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The Morality of Meditation

meditation buddha

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#16    Frank Merton

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Posted 12 July 2013 - 12:16 AM

I love it the way a room full of monks can sit doing for all practical purposes the exact same thing for an hour and then have a vigorous discussion afterward about exactly what it is they were doing.


#17    LostSouls7

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Posted 13 July 2013 - 08:23 AM

I do notice mediating does give me more focus on what I am trying to do and helps me think more deeply.
But I also do it to energize myself and get myself into the state of mind that I want to.

At night it's great for relaxation

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#18    Zaphod222

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Posted 13 July 2013 - 10:01 AM

View PostStill Waters, on 09 July 2013 - 12:34 PM, said:


Can anyone spot the error in the good professors logic here:

"The results were striking. Although only 16 percent of the nonmeditators gave up their seats — an admittedly disheartening fact — the proportion rose to 50 percent among those who had meditated. This increase is impressive not solely because it occurred after only eight weeks of meditation, but also because it did so within the context of a situation known to inhibit considerate behavior: witnessing others ignoring a person in distress — what psychologists call the bystander effect — reduces the odds that any single individual will help. Nonetheless, the meditation increased the compassionate response threefold."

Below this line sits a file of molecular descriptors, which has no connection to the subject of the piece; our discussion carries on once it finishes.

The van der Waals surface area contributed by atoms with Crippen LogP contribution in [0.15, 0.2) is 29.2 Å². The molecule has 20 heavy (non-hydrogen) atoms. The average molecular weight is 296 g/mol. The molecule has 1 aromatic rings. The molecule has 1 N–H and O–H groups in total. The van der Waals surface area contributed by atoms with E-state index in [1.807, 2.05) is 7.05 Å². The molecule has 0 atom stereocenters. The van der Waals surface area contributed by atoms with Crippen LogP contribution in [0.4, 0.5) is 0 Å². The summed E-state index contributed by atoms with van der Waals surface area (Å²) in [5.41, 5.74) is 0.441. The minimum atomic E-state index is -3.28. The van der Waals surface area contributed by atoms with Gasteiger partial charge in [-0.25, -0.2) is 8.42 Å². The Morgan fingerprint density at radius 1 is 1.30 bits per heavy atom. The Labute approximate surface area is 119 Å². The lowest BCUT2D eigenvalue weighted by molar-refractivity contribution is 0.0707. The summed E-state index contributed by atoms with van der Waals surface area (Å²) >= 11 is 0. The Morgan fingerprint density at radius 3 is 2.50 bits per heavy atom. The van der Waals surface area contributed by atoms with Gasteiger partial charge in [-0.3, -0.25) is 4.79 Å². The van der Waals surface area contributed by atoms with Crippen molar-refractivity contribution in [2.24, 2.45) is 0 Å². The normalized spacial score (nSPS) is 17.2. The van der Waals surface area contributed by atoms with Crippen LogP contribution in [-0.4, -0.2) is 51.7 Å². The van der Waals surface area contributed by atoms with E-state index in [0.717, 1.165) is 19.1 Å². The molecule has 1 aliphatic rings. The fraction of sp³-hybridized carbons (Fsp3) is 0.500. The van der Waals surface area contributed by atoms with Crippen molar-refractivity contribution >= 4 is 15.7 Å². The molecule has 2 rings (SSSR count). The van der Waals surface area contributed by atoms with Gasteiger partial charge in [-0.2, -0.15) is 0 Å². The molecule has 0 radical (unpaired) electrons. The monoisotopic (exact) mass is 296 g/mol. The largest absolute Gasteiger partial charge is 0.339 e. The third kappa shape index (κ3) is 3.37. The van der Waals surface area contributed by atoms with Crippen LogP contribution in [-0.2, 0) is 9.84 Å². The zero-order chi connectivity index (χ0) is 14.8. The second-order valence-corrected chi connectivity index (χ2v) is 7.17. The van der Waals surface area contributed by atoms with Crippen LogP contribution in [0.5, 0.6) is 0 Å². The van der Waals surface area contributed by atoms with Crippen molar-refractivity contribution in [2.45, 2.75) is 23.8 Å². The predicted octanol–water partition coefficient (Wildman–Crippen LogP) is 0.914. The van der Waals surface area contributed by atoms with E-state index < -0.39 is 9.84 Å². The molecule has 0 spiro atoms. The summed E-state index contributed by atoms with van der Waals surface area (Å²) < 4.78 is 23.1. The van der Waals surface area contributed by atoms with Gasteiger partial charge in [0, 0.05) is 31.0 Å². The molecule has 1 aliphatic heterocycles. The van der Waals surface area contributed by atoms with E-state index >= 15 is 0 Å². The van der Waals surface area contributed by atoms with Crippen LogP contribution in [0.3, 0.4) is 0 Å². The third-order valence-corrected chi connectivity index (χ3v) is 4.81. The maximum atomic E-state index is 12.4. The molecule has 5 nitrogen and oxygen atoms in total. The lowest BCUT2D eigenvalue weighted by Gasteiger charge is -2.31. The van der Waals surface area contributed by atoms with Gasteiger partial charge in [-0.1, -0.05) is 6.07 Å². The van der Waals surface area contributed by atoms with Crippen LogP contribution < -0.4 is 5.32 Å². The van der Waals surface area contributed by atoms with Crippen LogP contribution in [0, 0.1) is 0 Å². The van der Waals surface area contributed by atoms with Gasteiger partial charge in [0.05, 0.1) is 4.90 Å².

A banana if you do, and a slap with a wet fish if you don´t. This really is not even psychology 101.... the guy should be embarrassed calling himself a professor and not knowing the difference between coincidence and cause.

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#19    Frank Merton

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Posted 13 July 2013 - 01:31 PM

Why do I sit?  (By the way, if you want to be seen as sophisticated on this topic, call it "sitting," not "meditating.")  Well it's part of my routine.  I learned it in the States (few Vietnamese meditate unless they are monks) through the Japanese tradition of becoming mindful of your breathing (that sounds silly but it leads to becoming mindful of a lot of things it is good to be mindful of).

I guess it helps me relax, but not as much as Schubert; it helps my blood pressure, but I still take my water pills; it helps me make decisions, but not nearly as much as sleeping on something.  It can help tremendously with inspiration, but seems never to do so when you really need it.  That is to say, sitting to think about a problem doesn't help, but a few weeks later while sitting with your mind elsewhere the solution will hit you out of the blue.

Where it really helps is with emotions and, back to mindfulness, with awareness of how we really feel about things.






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